Early voter turnout data make it only harder to predict North Carolina elections for president, senate and governor.
On Thursday, a day on which early voting sites increased throughout the state, the only clear trend showed that unaffiliated voters have turned out in higher numbers than before, making a hard-to-predict election that much harder.
North Carolina surpassed 1 million early voters on Thursday, and election experts predicted that number to increase in the second week of early voting, as more sites come online. On Thursday, North Carolina had nearly 400 early voting sites open, up from about 250 earlier this week.
Even with fewer locations compared with four years ago, early voting turnout this year has tracked closely in line with turnout from the last presidential election. Some experts predict that early voting turnout will increase compared with four years ago, but caution that doesn’t mean overall turnout will surpass that of four years ago.
Consider this theory: Those motivated to vote this year want to make an extra effort to get to the polls early. Those who have thrown their hands in the air, aren't just waiting for Election Day, they won't show up at all.
Early voting up, Election Day voting down. But how much?
"That’s the great unknown, I would say," according to Michael Bitzer, a Catawba College professor of Political Science who closely tracks election data. "Yes, these folks are showing up in comparable numbers, but the question is, would they have shown up anyway, even on Election Day? Or are they just going ahead and banking their votes and perhaps those folks who aren’t showing up, won’t show up on Election Day, either. So the question is going to be, 'Will we meet the 4.5 million ballots cast in 2012?' I think that’s anybody’s guess right now."
Looking at party affiliation among early voters shows that turnout among both registered Republicans and Democrats was down, while turnout for those registered unaffiliated was up. Registered Democrats have comprised 46 percent of the early voters, while Republicans make up almost 30 percent of turnout. Unaffiliated voters count for nearly one-quarter of total early turnout.
"That’s not surprising to me, when I thought about it, because the fastest growing group of registered voters are registering unaffiliated," said Bitzer. "And the question in my mind, is, are these registered unaffiliateds true independents, or do they simply abhor the label, but they vote for the party that they lean to one way or the other?"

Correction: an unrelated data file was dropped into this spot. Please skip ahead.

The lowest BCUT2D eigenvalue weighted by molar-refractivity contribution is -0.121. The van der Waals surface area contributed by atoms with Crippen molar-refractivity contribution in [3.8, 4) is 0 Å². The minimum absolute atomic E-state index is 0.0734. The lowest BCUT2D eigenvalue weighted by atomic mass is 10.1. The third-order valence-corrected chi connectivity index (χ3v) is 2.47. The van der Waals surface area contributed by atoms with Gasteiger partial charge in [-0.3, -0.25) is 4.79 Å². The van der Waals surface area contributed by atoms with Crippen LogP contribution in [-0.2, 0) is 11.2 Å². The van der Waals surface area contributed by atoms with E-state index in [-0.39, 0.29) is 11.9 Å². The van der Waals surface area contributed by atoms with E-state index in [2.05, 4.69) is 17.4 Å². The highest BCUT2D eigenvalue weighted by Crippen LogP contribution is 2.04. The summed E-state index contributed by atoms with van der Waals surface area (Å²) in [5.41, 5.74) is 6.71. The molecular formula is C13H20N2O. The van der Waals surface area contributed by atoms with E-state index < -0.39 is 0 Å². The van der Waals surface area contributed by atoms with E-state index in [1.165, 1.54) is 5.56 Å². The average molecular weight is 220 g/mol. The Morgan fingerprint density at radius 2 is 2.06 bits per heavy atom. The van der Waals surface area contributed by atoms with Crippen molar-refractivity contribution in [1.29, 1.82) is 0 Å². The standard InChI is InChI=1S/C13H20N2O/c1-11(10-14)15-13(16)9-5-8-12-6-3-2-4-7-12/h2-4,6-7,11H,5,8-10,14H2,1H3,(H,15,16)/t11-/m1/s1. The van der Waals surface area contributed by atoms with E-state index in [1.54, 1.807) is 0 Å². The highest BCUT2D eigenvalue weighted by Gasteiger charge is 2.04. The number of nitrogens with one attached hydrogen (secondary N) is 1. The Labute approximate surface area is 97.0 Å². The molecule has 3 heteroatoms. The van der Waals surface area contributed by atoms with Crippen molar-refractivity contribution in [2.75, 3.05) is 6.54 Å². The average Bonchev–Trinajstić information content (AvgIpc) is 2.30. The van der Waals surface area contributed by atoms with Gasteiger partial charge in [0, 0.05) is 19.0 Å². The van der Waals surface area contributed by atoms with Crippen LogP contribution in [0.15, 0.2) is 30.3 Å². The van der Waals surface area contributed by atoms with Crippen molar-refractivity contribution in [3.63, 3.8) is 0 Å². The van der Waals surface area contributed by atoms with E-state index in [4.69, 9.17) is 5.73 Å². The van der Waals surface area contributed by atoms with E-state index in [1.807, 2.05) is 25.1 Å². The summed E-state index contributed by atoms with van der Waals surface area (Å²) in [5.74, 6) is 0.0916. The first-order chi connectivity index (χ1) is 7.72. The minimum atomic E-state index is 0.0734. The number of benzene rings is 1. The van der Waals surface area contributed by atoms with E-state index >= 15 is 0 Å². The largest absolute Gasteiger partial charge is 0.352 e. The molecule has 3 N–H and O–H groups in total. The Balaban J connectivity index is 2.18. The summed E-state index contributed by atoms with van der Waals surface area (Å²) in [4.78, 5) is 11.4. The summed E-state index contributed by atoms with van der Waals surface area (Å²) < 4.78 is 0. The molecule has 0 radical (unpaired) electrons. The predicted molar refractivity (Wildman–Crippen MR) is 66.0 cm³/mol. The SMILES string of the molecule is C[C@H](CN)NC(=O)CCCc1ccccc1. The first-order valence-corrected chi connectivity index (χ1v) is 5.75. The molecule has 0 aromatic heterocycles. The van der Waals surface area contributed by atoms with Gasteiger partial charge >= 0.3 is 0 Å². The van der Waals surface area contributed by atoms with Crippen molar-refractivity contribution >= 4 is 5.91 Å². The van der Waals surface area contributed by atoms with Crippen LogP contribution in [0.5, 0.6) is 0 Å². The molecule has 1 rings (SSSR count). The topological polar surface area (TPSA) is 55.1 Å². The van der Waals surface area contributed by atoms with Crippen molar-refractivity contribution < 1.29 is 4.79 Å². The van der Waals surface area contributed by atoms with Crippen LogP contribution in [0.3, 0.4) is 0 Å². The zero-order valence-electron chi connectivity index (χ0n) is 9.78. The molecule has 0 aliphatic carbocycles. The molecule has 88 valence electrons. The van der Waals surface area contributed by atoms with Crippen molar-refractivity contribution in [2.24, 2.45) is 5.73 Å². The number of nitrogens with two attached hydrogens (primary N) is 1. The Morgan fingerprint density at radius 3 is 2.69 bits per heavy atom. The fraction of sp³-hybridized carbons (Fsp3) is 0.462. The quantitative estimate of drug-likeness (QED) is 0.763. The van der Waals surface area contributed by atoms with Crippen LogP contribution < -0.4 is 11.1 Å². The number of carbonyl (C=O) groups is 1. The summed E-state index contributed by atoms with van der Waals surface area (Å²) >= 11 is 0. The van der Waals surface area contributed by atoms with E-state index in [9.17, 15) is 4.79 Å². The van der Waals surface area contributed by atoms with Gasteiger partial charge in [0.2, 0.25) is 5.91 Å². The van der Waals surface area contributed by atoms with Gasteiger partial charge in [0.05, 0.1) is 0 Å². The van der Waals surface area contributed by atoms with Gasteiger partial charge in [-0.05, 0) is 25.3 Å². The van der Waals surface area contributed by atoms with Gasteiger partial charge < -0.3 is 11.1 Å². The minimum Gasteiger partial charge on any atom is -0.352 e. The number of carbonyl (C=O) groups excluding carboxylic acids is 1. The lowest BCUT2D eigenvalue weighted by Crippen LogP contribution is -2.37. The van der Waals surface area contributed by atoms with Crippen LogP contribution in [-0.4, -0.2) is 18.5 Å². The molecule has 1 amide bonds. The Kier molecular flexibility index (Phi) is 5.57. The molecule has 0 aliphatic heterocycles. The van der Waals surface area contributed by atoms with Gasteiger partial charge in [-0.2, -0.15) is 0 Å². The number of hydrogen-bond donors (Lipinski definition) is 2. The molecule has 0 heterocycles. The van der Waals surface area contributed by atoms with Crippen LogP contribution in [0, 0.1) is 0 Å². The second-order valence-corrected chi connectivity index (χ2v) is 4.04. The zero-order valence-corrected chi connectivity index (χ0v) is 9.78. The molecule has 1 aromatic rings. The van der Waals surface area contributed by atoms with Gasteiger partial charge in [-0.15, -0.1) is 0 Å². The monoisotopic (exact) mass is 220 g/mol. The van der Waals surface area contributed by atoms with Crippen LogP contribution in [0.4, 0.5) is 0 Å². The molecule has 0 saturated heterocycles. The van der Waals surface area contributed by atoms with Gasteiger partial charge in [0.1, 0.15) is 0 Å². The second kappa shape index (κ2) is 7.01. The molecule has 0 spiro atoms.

By using data from the last presidential election, a growing base of unaffiliated voters could portend good things for the Republican Party. Exit poll data from four years ago showed that unaffiliated voters in North Carolina chose Mitt Romney over Barack Obama by as many as 15 percentage points, which essentially propelled Romney to carry the state.
Joe Cabosky, an assistant professor in the UNC-Chapel Hill School of Media and Journalism who studies voter data, says Donald Trump, Pat McCrory, or Richard Burr would not need to carry unaffiliated voters by the same margin as Romney to win, but predicts that whatever candidate wins that block of voters will win the election in their respective statewide race.
Another data point favorable to Republican candidates is that more unaffiliated voters participated in the Republican primary this year than in the Democratic primary. In North Carolina, a voter registered as unaffiliated may participate in either – though not both – primary election. This year, 56 percent of unaffiliated voters cast a ballot in the March primary. Of those, 54 percent participated in the Republican primary, while 46 percent participated in the Democratic primary.
Of course, measuring primary participation is not necessarily a predictor of general election outcomes. Many North Carolina counties are so polarized that many contests for down-ballot races like county commissioner or statehouse representative are effectively decided at the primary. Even if a resident of that county typically associates with the opposing party, she might choose the opposing primary simply to have a say in the de facto election for a down ballot candidate.
"We have become so polarized in the counties ... that some voters are indeed registering unaffiliated," said Bitzer. "They may not necessarily approve of a particular party that they’re voting in but they want to do something to have a voice, (and) the primary elections that have become more and more the deciding election, particularly at the local level."
In an election that has frustrated even the most seasoned pollsters, a rise in unaffiliated voters is only further fogging the crystal ball.
"There are a lot of X factors that are shifting in ways we haven’t seen before," concluded Cabosky. "I think there is good and bad news for both parties. ... I honestly don’t think it offers much clarity."